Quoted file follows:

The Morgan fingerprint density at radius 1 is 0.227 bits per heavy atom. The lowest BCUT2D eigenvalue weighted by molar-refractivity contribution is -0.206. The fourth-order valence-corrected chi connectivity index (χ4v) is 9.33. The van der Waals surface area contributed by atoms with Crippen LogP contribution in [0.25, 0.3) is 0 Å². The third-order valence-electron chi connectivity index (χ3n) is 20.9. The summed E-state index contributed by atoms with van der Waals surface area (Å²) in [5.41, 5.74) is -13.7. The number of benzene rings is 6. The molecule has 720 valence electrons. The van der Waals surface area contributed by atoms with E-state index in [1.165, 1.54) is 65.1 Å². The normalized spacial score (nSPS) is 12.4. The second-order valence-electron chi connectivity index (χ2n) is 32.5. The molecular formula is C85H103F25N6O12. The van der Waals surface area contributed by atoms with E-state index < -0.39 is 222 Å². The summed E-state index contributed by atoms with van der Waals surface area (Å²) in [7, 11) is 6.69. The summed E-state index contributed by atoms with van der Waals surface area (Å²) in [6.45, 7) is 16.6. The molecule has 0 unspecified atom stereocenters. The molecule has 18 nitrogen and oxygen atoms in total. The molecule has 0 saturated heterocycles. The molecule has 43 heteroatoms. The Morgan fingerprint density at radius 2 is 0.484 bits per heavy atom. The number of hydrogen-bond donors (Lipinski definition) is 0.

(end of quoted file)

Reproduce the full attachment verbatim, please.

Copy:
The Morgan fingerprint density at radius 1 is 0.227 bits per heavy atom. The lowest BCUT2D eigenvalue weighted by molar-refractivity contribution is -0.206. The fourth-order valence-corrected chi connectivity index (χ4v) is 9.33. The van der Waals surface area contributed by atoms with Crippen LogP contribution in [0.25, 0.3) is 0 Å². The third-order valence-electron chi connectivity index (χ3n) is 20.9. The summed E-state index contributed by atoms with van der Waals surface area (Å²) in [5.41, 5.74) is -13.7. The number of benzene rings is 6. The molecule has 720 valence electrons. The van der Waals surface area contributed by atoms with E-state index in [1.165, 1.54) is 65.1 Å². The normalized spacial score (nSPS) is 12.4. The second-order valence-electron chi connectivity index (χ2n) is 32.5. The molecular formula is C85H103F25N6O12. The van der Waals surface area contributed by atoms with E-state index < -0.39 is 222 Å². The summed E-state index contributed by atoms with van der Waals surface area (Å²) in [7, 11) is 6.69. The summed E-state index contributed by atoms with van der Waals surface area (Å²) in [6.45, 7) is 16.6. The molecule has 0 unspecified atom stereocenters. The molecule has 18 nitrogen and oxygen atoms in total. The molecule has 0 saturated heterocycles. The molecule has 43 heteroatoms. The Morgan fingerprint density at radius 2 is 0.484 bits per heavy atom. The number of hydrogen-bond donors (Lipinski definition) is 0.